In 2009, CEOs had an even worse year than they did in 2008. Equilar, an executive compensation research firm, published a report today that found chief executive pay down around 13% in 2009 versus 2008. That might come as a surprise: in the second half of 2009 the U.S. economy wasn't technically in recession, but it was for all of 2008. The report explains that Wall Street may be to blame: the public's insistence that lofty discretionary bonuses should be rethought influenced boardrooms outside of finance.
Trends in Performance Metrics
There were also several specific performance metrics Equilar saw gaining popularity in 2009. Here are some highlights:
Additional Holding Periods
More executives are being forced to wait for an extended period of time before collecting their bonus. This is likely a characteristic of firms recognizing that when economic cycles climax they sometimes skew how well a company is actually doing. Since clawing back a bonus once it has been given is generally pretty difficult, a holding period can ensure money won't be paid out prematurely if things go bad.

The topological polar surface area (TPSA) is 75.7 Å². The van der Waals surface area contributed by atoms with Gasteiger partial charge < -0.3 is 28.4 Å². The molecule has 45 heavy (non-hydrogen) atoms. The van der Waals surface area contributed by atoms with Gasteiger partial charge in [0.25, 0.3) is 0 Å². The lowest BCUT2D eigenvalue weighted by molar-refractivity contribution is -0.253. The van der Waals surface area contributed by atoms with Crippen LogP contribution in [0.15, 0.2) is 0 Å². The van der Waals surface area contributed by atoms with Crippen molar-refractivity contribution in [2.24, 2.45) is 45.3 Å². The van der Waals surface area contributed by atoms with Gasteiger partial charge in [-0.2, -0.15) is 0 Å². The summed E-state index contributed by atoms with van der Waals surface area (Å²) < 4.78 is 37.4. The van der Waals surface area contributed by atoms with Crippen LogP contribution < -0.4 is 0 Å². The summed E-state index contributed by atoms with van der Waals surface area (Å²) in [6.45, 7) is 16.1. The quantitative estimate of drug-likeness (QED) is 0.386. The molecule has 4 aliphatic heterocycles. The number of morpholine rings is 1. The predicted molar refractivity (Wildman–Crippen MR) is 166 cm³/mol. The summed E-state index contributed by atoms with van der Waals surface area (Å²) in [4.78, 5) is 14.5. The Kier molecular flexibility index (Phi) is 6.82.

Performance-based pay is also taking more variables into account. This is another seemingly sensible evolution. A good CEO maximizes profit, but a great one helps usher success into all aspects of firm culture and competitiveness. As firms increasingly develop multifaceted strategies that extend beyond just making as much money as possible, utilizing additional metrics will help to evaluate performance.
Shift to Equity
Another probable result of the Wall Street bonus fallout -- CEOs are increasingly accepting stock awards in lieu of more cash. And they should be: if your compensation is mainly in firm equity, then you have an even stronger motivation to ensure the firm does its best. CEOs should have a lot of their own skin in the game.
I think all of these trends are good ones. Despite the bad press of Wall Street pay over the past few years, incentive bonuses are generally a good idea. They just need to be structured properly. This extends beyond finance. The new metrics that Equilar cites appear to be a step in the right direction.